My Robot Gets Me – How Social Design Can Make New Products More Human
by Carla Diana
Harvard Business Review Press
When you really think about it, a smart home really isn’t very smart. You tell Alexa “turn on the light” and the light in the room you are in turns on. You press a button on a wall-mounted keypad, and a pre-programmed scene is displayed with specific lights turning on to specific levels. You leave your house, and the GPS in your smart phone acts as a presence sensor turning off all the lights in your home when you travel a specific distance away from your home.
All of these are typical functions of a smart home, but they are fraught with problems. If you have multiple Alexa devices in your home, then the wrong one may “hear” your command and turn on the light in the wrong room. Depending on the time of day and how much the sun is shining into the windows in the room, the light scene may or may not provide the right amount of light in the room.
If you go to your neighbor’s house for dinner, then you probably won’t travel far enough away from your home for your smart phone to tell the smart home processor/hub in your house that you have left so the lights are left on. Or, you simply forget your smart phone at home, and it doesn’t matter how far you travel away from your home, the lights are never going to turn off.
Related: Resgreen Delivers First Batch of UVC Wanda Disinfecting Robots
The simplistic design of today’s smart homes leaves consumers, even those that spend large amounts of money for a professionally installed smart home, less than satisfied.
On the other hand, some individual smart products are incredibly popular with consumers. Some examples are smart speakers, robotic vacuums, and smart alarm systems.
My Robot Gets Me: Creating a Better Human/Machine Link
What separates these best-selling products from an all-encompassing smart home is a focus on social design. This is a topic that is explored in a new book by Carla Diana titled, “My Robot Gets Me – How Social Design Can Make New Products More Human” (Harvard Business Review Press).
Social design of smart home products integrates human social interaction with the design of a smart home product. This can create a better human/machine link, which can increase customer satisfaction. This link can best be seen when people say thank you to an Alexa smart speaker for taking an action in response to a verbal request or when they affectionately nickname their robotic vacuum Jeeves or Hazel.
“My Robot Gets Me” explains how people’s link to a product is not possible without a product that is truly intelligent, including how it interacts with people or a design that truly solves a problem for a person.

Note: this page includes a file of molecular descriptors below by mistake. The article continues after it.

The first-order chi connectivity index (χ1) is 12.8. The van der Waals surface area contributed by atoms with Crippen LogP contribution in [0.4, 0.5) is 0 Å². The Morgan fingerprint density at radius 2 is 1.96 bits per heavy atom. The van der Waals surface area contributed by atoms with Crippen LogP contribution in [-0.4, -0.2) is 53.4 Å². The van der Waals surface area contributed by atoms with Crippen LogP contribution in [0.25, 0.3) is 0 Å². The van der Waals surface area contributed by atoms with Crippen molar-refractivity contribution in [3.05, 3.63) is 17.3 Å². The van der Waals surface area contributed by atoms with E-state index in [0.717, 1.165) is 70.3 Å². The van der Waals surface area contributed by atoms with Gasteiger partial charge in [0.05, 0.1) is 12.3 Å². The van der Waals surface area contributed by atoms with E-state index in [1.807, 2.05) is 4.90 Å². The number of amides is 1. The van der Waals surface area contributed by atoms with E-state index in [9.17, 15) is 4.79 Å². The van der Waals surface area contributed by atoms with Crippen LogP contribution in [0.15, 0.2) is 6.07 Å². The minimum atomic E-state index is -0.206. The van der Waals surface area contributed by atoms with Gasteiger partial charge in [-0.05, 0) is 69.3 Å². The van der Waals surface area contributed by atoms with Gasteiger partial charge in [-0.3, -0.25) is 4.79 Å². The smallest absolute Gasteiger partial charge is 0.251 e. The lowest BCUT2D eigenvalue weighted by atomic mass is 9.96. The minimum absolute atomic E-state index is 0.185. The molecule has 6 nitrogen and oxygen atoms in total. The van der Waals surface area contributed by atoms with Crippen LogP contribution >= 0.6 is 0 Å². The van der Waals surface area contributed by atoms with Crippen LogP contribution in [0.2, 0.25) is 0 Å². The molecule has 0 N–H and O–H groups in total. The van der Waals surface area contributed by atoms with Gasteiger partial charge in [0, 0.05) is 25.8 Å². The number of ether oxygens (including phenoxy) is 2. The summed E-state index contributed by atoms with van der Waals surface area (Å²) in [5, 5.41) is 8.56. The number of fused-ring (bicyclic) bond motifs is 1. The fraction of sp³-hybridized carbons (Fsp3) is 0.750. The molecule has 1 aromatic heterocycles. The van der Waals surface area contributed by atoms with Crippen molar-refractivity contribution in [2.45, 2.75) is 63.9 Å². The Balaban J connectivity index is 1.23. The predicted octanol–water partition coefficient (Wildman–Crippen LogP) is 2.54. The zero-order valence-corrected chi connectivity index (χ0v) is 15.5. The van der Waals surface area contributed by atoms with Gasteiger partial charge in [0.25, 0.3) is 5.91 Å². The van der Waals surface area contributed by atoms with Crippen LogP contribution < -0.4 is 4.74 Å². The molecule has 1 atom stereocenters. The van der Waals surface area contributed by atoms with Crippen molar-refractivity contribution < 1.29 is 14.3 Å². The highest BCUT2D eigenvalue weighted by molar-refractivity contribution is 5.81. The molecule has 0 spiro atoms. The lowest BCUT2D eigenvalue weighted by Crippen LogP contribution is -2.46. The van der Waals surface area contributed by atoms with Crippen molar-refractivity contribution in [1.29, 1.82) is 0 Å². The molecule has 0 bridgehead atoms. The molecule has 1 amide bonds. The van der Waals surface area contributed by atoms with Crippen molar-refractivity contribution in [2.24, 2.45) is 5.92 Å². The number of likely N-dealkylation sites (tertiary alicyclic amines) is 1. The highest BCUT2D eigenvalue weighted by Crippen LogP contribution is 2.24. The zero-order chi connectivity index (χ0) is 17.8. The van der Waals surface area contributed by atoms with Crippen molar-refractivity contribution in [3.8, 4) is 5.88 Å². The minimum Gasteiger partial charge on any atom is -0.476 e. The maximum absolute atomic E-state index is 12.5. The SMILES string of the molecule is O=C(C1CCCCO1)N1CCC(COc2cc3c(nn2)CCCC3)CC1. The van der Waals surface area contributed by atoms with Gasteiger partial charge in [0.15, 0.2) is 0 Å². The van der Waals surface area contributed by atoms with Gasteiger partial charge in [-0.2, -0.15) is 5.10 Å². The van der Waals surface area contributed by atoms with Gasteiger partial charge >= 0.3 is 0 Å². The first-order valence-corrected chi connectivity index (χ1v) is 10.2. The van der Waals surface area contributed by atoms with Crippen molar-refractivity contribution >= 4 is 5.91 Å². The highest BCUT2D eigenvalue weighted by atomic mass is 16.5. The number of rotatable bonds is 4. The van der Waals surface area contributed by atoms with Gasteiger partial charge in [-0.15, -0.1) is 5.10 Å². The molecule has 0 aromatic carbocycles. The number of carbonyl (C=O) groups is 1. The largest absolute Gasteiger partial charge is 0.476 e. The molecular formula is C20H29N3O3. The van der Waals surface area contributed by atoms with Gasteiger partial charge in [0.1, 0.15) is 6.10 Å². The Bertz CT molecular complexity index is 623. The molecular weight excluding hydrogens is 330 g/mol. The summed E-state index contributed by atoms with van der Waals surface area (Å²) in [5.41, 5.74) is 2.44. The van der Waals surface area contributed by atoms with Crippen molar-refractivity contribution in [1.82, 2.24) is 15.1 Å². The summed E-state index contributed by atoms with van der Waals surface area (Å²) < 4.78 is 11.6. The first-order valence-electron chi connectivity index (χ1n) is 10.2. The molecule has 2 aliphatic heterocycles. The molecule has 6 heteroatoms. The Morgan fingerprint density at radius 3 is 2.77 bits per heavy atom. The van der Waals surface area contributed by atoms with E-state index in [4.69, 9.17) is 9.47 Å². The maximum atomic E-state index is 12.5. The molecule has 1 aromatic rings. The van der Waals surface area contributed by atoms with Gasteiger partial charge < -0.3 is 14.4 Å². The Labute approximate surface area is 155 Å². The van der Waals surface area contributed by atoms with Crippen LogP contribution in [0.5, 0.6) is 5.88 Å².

How a Product Fails
An example of how a product fails on both these counts can be seen in an occupancy sensor that turns off a light when it hasn’t sensed motion for a period of time. Anyone who has sat down to read a book and had a light turned out by an occupancy sensor is all too familiar with the frustration caused by a product that only has limited intelligence and is so singularly focused on energy savings that it causes other problems.
Smart home integrators who leverage Alexa smart speakers as voice control points in a smart home are well aware of the limitations of these devices, as well. Integrators go beyond Alexa’s basic ability to turn lights on/off, make a room warmer, etc. by creating routines that are triggered through custom voice commands. Unfortunately, creating a voice command that is easy to understand and links the homeowner emotionally with their smart home through a complicated technical task is very challenging.
“Alexa, Turn on the whole-house air cleaner” may be simple and easy to understand but doesn’t do anything except replace a dumb switch on the wall with a voice command. “Alexa, make the air quality better” or “Alexa, make my home healthier” are alternatives that focus on the true need of the homeowner and link them emotionally with their smart home.
Link to Integrators in ‘My Robot Gets Me’
While the ideas in “My Robot Gets Me” are focused on the design of an individual product, they are just as relevant in how smart home integrators link products together and program a system to create an overall smart home product for their customer.
As Ms. Diana says in the book, “At this moment in history, we’re on the brink of an important new change in product design. No longer are we just making devices for the highly motivated one percent who are technically savvy and prepared to learn the ins and outs of complex systems, however tedious that might be.”
This is absolutely true of professionally installed smart home systems that have become more affordable and open to a much wider portion of the population. This broadening of potential customers requires a more social design for non-technical people to be satisfied smart-home owners.
There are many lessons as “My Robot Gets Me” walks the reader through the five stages of social design, leveraging easy-to-understand examples. The last stage of the design process, “Ecosystems,” is one that is especially important for the smart home integrator to understand. This is where products are linked together to provide added value to a user in the same way an integrator ties together disparate smart home products in a smart home. Although Ms. Diana writes only about integration through the cloud, the same lessons can be applied to a smart home processor/hub that is installed in a customer’s home.
It is impossible to lay out all the lessons in “My Robot Gets Me” in a single article. I simply recommend that you pick up a copy and take the smart home design of your own home, or the design you offer customers, to the next level.
(Visited 118 times, 27 visits today)